FIGURE 2
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Figure 2. Genomic characterization and growth kinetics of the SARS-CoV-2 Cluster 5 variant in Vero-E6 cells. (A) Amino acid changes identified in the SARS-CoV-2 Cluster 5 variant and a Danish SARS-CoV-2 strain (H1) isolated in March 2020 relative to the reference strain Wuhan-Hu-1. (B) Temporal cytopathic effect of Vero-E6 cells following infection with the two virus strains at a multiplicity of infection (MOI) of 0.01. The arrow indicates the characteristic rounding of SARS-CoV-2 infected cells. (C) Temporal increase in H1 and Cluster 5 virus levels following inoculation of Vero-E6 cells at an MOI of 0.01. At the indicated time points, the virus titre was determined in a SARS-CoV-2-specific anti-nucleocapsid protein ELISA and the TCID50/mL calculated using the Reed and Muench method. (D) Quantitation of SARS-CoV-2 E gene genomic and subgenomic RNA in infected Vero-E6 cells and cell culture supernatant. Cells were infected at a multiplicity of infection of 0.0125 for 1 h, washed three times to remove all inoculum, overlaid with culture media, and cells and culture supernatant harvested at the indicated time points.

Antigenicity of the Cluster 5 Variant

To evaluate the effect of the mink-associated SARS-CoV-2 spike mutants on antigenicity, the neutralizing activity of a small selection of COVID-19 convalescent plasma samples with low (1:20–1:80), intermediate (1:160–1:320), and high (>1:320) neutralization titres were initially evaluated against Cluster 5 variant relative to an early pandemic SARS-CoV-2 isolate (H1) (Figures 3A,B). The convalescent plasma samples were collected from individuals who had documented SARS-CoV-2 infections at the beginning of the Danish epidemic prior to the mink outbreaks and who lived in the Capital Region of Denmark, which is geographically separated from the mink outbreaks in Northern Jutland. Eight out of the nine plasma samples evaluated in the preliminary report (Lassaunière et al., 2020) had sufficient material available for retesting. To ensure that the reduced neutralizing activity observed in the preliminary analysis was not an experimental artifact, all critical components in the microneutralization assay were changed to new lots or different equivalents. The repeat experiment confirmed the initially observed reduced neutralization activity against the Cluster 5 variant (Figures 3A,B). The Cluster 5 variant was further evaluated against an additional panel of convalescent plasma for a total 44 samples (Figure 3C). Overall, the neutralizing antibody titres were significantly lower for the Cluster 5 virus (median: 39.5, 95% confidence interval (95%CI): 28–63) compared with the early pandemic SARS-CoV-2 isolate (median: 62, 95%CI: 41–85; P < 0.05). In total, 13/44 samples (29.5%) had a ≥2-fold reduction in neutralization titre, 3/44 (6.8%) ≥3-fold reduction, and 1/44 (2.3%) ≥5-fold reduction. Only one plasma sample had a greater than fourfold reduction, a threshold set for neutralization resistance (Li et al., 2020).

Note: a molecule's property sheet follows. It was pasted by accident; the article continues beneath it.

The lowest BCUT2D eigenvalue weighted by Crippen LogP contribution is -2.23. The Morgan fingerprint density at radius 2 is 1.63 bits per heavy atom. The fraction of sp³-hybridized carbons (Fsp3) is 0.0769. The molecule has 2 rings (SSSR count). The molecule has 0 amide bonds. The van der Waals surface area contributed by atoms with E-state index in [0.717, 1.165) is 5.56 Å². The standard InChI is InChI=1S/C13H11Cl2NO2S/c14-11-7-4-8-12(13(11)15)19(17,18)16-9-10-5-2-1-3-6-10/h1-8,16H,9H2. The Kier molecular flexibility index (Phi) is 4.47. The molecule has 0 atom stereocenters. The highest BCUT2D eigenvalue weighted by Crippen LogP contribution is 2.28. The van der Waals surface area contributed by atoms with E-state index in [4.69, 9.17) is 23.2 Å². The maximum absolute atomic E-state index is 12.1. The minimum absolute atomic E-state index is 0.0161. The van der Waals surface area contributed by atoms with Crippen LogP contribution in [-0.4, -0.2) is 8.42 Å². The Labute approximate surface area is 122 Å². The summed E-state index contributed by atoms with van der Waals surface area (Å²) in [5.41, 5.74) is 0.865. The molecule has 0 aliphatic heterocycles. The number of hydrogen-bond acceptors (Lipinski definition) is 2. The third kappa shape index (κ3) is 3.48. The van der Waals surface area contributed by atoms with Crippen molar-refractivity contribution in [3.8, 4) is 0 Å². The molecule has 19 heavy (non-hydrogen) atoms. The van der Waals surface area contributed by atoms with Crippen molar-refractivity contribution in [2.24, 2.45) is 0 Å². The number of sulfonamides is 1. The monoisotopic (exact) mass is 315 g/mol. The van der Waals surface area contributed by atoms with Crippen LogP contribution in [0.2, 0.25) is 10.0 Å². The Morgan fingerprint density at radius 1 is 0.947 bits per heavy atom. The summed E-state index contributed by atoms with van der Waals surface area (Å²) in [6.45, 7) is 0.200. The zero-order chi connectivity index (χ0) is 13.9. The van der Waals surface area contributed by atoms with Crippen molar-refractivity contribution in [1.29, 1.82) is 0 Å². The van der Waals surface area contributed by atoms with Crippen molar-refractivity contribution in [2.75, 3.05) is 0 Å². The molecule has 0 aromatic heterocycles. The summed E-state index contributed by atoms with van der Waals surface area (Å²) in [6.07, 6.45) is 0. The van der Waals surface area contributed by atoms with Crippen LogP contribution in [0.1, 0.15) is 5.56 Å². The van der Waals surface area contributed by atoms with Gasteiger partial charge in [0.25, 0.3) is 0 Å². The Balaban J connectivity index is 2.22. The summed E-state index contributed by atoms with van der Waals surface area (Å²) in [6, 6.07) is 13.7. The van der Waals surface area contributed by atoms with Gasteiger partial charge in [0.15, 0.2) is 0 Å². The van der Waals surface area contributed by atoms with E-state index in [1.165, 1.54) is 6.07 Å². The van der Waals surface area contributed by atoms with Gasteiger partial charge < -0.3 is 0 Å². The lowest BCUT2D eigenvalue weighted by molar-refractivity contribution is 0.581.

FIGURE 3
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Figure 3. Neutralization of the SARS-CoV-2 Cluster 5 virus relative to an early epidemic SARS-CoV-2 virus (H1). In all instances, neutralization was evaluated using live SARS-CoV-2 viruses isolated from clinical samples. (A) Neutralization activity of twofold serial diluted convalescent COVID-19 plasma was tested in triplicate with 300× TCID50 Cluster 5 or H1 virus. Thick lines represent the four-parameter titration curve calculated from the mean of triplicate measurements; thin lines represent each individual replicate. (B) The relative neutralization titres measured at 24 h post-inoculation for plasma samples for the individuals in (A) calculated as the interpolation of the four-parameter titration curve with the 50% cut-off value and presented as the reciprocal serum dilution. Bars represent the mean titre of triplicate measurements with the standard deviation. (C) Neutralization titres determined for 44 convalescent plasma from non-hospitalized individuals with PCR confirmed SARS-CoV-2 infection. Each line represents an individual plasma sample ranked by titre against the early pandemic strain.

Discussion

Mink-associated SARS-CoV-2 variants of lineage B.1.1.298 contributed notably to the Danish human SARS-CoV-2 epidemic in 2020. In northern Denmark, mink variants constituted up to 53% of human COVID-19 cases in the weeks of 5–18 October 2020 (Larsen et al., 2021). In different transmission clusters, the mink SARS-CoV-2 variants continued to acquire additional amino acid changes in the spike protein, the primary target for neutralizing antibodies as well as elsewhere. The unhindered transmission and spread of mink-associated viruses in the community, together with the potential threat of new variants, necessitated an investigation of a newly emerged mink-associated variant (Cluster 5), which had four amino acid changes in the spike protein (ΔH69/V70, Y453F, I692V, and M1229I) in addition to D614G.